New Mexico: Republican Susana Martinez has opened up a slight lead over Democratic Lt. Gov. Diane Denish, who has served with term-limited (and now unpopular) Gov. Bill Richardson for eight years.

New YorkCarl Paladino (R) makes great copy but this race is nowhere to being competitive.  State Attorney General Andrew Cuomo (D), hardly Mr. Popular, wins this going away.

Ohio:  There is a sense that Gov. Ted Strickland (D), on the losing end of polls in his battle with former Rep. John Kasich (R), may be closing the gap.  But even with Kasich up for most of the year, I had this as a Tossup, and it stays there for now.

Oregon:  Can former NBA player Chris Dudley (R) really be making a race out of it with former Democratic Gov. John Kitzhaber (D)?  That's what polls say but it's hard to fathom.  Nonetheless, I'm moving this from Democrat Favored to Tossup.  But I still think Kitzhaber wins.

Texas:  Democrats are giddy about the chances of former Houston Mayor Bill White.  I do think the race is within single digits but that Gov. Rick Perry wins again.

Here are my latest ratings of the 37 gubernatorial races up on Nov. 2, my first such ratings since August 25:

SAFE DEMOCRATIC (3): Arkansas (Mike Beebe), Colorado (open — Bill Ritter retiring), New York (open — David Paterson retiring).

DEMOCRAT FAVORED (3): Maryland (Martin O'Malley), Massachusetts (Deval Patrick), New Hampshire (John Lynch).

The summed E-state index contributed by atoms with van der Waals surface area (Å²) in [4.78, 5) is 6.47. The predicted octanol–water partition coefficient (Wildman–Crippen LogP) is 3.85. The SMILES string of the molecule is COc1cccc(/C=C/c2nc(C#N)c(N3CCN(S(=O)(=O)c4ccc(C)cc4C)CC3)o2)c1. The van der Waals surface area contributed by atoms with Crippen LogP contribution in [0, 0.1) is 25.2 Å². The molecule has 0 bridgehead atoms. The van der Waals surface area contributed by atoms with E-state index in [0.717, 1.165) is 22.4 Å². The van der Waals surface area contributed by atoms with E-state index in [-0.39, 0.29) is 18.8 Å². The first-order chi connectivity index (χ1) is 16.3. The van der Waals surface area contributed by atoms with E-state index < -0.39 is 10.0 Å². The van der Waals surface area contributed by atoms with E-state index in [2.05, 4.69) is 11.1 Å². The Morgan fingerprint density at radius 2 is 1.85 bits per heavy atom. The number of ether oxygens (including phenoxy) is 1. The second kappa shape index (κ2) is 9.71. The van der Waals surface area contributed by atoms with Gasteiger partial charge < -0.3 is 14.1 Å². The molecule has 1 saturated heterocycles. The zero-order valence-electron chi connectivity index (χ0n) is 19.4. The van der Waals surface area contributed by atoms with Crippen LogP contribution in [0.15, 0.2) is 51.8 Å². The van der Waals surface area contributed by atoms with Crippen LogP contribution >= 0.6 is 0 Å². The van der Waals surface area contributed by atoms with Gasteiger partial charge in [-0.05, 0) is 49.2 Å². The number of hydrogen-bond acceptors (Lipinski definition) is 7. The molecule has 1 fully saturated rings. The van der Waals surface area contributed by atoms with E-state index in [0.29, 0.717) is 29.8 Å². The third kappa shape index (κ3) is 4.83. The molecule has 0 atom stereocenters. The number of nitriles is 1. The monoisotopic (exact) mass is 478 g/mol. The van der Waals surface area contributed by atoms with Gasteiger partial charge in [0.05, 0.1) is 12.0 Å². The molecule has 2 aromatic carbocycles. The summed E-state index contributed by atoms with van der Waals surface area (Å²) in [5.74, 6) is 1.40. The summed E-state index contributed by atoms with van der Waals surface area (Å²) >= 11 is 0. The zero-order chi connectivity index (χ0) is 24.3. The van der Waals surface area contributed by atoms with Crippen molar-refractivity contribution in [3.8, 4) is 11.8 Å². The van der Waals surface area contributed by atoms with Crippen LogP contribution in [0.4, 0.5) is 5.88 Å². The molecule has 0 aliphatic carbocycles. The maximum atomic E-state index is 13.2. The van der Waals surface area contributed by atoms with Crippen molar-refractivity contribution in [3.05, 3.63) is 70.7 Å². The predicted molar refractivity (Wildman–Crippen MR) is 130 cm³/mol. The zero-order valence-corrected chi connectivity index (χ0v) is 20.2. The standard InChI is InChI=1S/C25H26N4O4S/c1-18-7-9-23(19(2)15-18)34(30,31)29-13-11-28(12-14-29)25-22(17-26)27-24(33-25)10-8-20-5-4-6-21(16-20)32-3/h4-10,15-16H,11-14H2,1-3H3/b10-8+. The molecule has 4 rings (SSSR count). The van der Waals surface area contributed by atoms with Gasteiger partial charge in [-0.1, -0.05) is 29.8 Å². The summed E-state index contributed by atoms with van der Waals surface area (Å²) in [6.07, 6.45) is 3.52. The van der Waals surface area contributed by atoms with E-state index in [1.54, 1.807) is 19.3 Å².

TOSSUP DEM SEATS (4): Illinois (Pat Quinn), Maine (open — John Baldacci term limited), Ohio (Ted Strickland), Oregon (open — Ted Kulongoski term limited).

EXPECTED DEM LOSSES (9): Iowa (Chet Culver), Kansas (open — Mark Parkinson retiring), Michigan (open — Jennifer Granholm term limited), New Mexico (open — Bill Richardson term limited), Oklahoma (open — Brad Henry term limited), Pennsylvania (open — Ed Rendell term limited), Tennessee (open — Phil Bredesen term limited), Wisconsin (open — Jim Doyle retiring), Wyoming (open — Dave Freudenthal term limited).

EXPECTED GOP LOSSES (5): Connecticut (open — Jodi Rell retiring), Hawaii (open — Linda Lingle term limited), Minnesota (open — Tim Pawlenty retiring), Rhode Island (open — Don Carcieri term limited)*, Vermont (open — Jim Douglas retiring).

TOSSUP GOP SEATS (3): California (open — Arnold Schwarzenegger term limited), Florida (open — Charlie Crist leaving to run for Senate), Georgia (open — Sonny Perdue term limited),

REPUBLICAN FAVORED (7): Alabama (open — Bob Riley term limited), Alaska (Sean Parnell), Arizona (Jan Brewer), Nevada (open — Jim Gibbons defeated in primary), South Carolina (open — Mark Sanford term limited), South Dakota (open — Mike Rounds term limited), Texas (Rick Perry).

SAFE REPUBLICAN (3): Idaho (Butch Otter), Nebraska (Dave Heineman), Utah special (Gary Herbert).

*Rhode Island: Former GOP Sen. Lincoln Chafee is running for governor as an independent and has a shot at winning. But in either event, the Republicans will not retain the governorship.